The ramen with seasoned egg from Ra Ra Chan is a must.

Ra Ra Chan

Moving away from broths, we have… Ramen? That’s right. Redfern’s superstar ramen joint Ra Ra has a new little sister, Ra Ra Chan, that serves a Tsukemen-style ramen.

Instead of the classic soup-style broth, Tsukemen – a wild 1970s Japanese invention – is a dipping-style broth. While relatively unknown outside of Japan, it has nonetheless legions of local fans. The ramen paired with Tsukemen is usually more chewy and served cold to preserve its beautiful texture, but the broth itself here at Ra Ra Chan is heated using a flame-licked metal stone that is dropped in the dipping broth before serving. Don’t wear light-coloured clothing near it, you’ve been warned.

The menu here at Ra Ra Chan is… let’s call it a capsule range. But when you’re doing something so excellent, why embellish? The Ebi (Pork & Prawn) Tsukemen is a must, and be sure to savour the branded Seasoned Egg. If I made something this delicious, I’d try to sign it, too.


For any city office-dweller, this salad/poke bowl bar should already be in your heavy lunch rotation. Well, at least when it’s around payday anyway.

Fishbowl started with the mission to change the culture of fast food and salads – with a Japanese twist. Though many pointed out none of the founders were in fact Japanese, their goal was still a noble one and the results speak for itself. Now with 24 locations and growing, one bite and you’ll see their popularity is more than just hype.

Create your perfect bowl through a snakes-and-ladders type menu. Start with a base such as brown rice or glass noodles, then select from a host of battle-tested combos from the Sea, Land or Plants, throw in your sides and drizzles and you’ve got yourself a delicious lunch you can feel good about. There’s something for everyone, but Wabi-Sabi (salmon sashimi, cabbage, radish, cucumber & red onion with wasabi mayo & wasabi peas), Miso Soba (chicken/tofu with mixed leaves and soba noodles) and Tofu Boys (tofu, kale, cucumber, raddish, shallots & edamame with tahini dressing & tamari almonds) are the three we always leave with.

Grab a takeaway from Fishbowl and eat in one of the many beautiful corners of the precinct.

Keeping It Simple

South Eveleigh isn’t just about blockbuster restaurants and celebrity chefs. Sometimes, all you want is something dependable and fresh.

At the centre of the dining precinct is De Costi’s Famous Fish and Sydney Sushi mainstay, Sushi Hon (go check out their Broadway sushi train for some seriously quality bites). Both stalls don’t offer seating, but they do have the freshest seafood for your lunchtime fix.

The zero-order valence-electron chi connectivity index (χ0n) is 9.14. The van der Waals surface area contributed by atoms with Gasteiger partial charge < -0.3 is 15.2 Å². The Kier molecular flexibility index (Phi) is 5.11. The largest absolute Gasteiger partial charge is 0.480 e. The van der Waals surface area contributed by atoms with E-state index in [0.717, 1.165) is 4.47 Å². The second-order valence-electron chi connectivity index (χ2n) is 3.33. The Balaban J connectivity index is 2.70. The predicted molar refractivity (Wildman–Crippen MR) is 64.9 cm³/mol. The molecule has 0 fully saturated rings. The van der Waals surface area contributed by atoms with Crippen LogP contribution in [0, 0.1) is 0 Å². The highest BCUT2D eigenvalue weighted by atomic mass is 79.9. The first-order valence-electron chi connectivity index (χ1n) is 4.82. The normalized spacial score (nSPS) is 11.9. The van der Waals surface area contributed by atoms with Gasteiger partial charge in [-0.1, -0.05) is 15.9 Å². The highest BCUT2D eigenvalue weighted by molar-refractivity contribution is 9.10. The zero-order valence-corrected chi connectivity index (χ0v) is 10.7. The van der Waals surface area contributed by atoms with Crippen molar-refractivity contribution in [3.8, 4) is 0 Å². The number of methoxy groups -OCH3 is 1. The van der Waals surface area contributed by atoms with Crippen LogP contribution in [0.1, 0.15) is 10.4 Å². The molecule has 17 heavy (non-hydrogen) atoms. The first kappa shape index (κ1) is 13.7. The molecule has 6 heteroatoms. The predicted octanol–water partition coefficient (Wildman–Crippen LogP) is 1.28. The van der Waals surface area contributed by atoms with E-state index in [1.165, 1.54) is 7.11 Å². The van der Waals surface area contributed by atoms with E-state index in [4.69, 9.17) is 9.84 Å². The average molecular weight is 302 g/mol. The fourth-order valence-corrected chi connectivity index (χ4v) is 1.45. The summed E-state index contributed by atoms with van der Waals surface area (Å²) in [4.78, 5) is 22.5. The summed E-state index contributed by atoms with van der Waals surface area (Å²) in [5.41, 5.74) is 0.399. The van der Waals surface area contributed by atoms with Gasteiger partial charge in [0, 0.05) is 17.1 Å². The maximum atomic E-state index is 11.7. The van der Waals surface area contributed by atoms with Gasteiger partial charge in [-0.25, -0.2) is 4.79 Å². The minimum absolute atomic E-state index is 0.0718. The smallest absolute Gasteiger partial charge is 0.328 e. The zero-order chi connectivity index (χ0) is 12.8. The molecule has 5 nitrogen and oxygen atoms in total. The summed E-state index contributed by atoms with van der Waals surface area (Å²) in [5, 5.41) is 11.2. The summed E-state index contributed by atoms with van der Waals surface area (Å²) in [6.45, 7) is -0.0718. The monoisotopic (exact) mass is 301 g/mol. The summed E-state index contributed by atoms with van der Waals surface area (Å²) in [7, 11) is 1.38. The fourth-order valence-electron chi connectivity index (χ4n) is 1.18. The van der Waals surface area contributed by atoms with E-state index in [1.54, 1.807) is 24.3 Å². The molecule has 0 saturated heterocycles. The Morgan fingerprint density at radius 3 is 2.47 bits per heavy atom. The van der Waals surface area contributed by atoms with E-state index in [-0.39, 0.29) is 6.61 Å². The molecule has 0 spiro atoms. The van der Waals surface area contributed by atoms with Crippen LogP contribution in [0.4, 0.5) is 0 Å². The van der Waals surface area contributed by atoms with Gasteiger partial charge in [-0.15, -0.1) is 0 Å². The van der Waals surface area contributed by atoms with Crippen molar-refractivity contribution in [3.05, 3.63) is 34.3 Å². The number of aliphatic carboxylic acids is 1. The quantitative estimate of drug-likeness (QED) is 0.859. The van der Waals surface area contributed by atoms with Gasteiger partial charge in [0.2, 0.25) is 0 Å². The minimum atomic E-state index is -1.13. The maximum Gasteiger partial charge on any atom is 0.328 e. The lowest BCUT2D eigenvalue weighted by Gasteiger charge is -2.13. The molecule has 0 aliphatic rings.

Within the Heritage-Listed Locomotive Works is Romeo’s Food Hall. It’s an excellent place to do your grocery shopping, sure, but it’s also the most decked-out luxury IGA we’ve ever seen. We’re talking hot-serve carvery, in-store pizza makers cooking fresh pizza daily and a cheese bar that we’re happy to be lost in.


We’re saving the best till last because not only are we a fan of the world’s first permanent zero-waste bar, while all the other stalls are busy dealing with their line-up of customers, RE is still closed and prepping wall-to-wall surplus foods.

RE opens its doors at 4pm, when almost all the others are shut, so it’s the perfect spot to complete the last hour of working from home over a glass of Truffle Martini. Or the Orchard Gimlet. Or a Whisky Highball.

Eh, when you’re supporting the next quantum leap in the food industry, why stop at one. Check out our full review of Re here.

Re is Sydney’s first zero-waste bar.

Driving to South Eveleigh? Get Your Parking Validated

South Eveleigh is home to over 18,000 workers and successful tech businesses, with CommBank, Channel 7 and The Australian Technology Park all major tenants, it’s obvious that its main customers are this captive lunch crowd. That said, it’s pretty easy to get to via public transport. Redfern Train Station is just 5 minutes walk away, and busses drop you off right outside.

For our inner-west locals, biking or e-scooter is a fun way to get here, with plenty of bike paths connecting the area.

If you’re driving here, South Eveleigh offers you 2 hours free parking with validation from any of the retailers. There’s also free parking from 6pm on weeknights, but except for RE, there’s not much here for you after dark here at the South Eveleigh precinct.

South Eveleigh’s Sydney Solstice Event

It’s also worth keeping your diary open for the upcoming Sydney Solstice event which includes a free foodie street festival with performances, art installations, music, food and beverage. A winter must do if you’re in Sydney!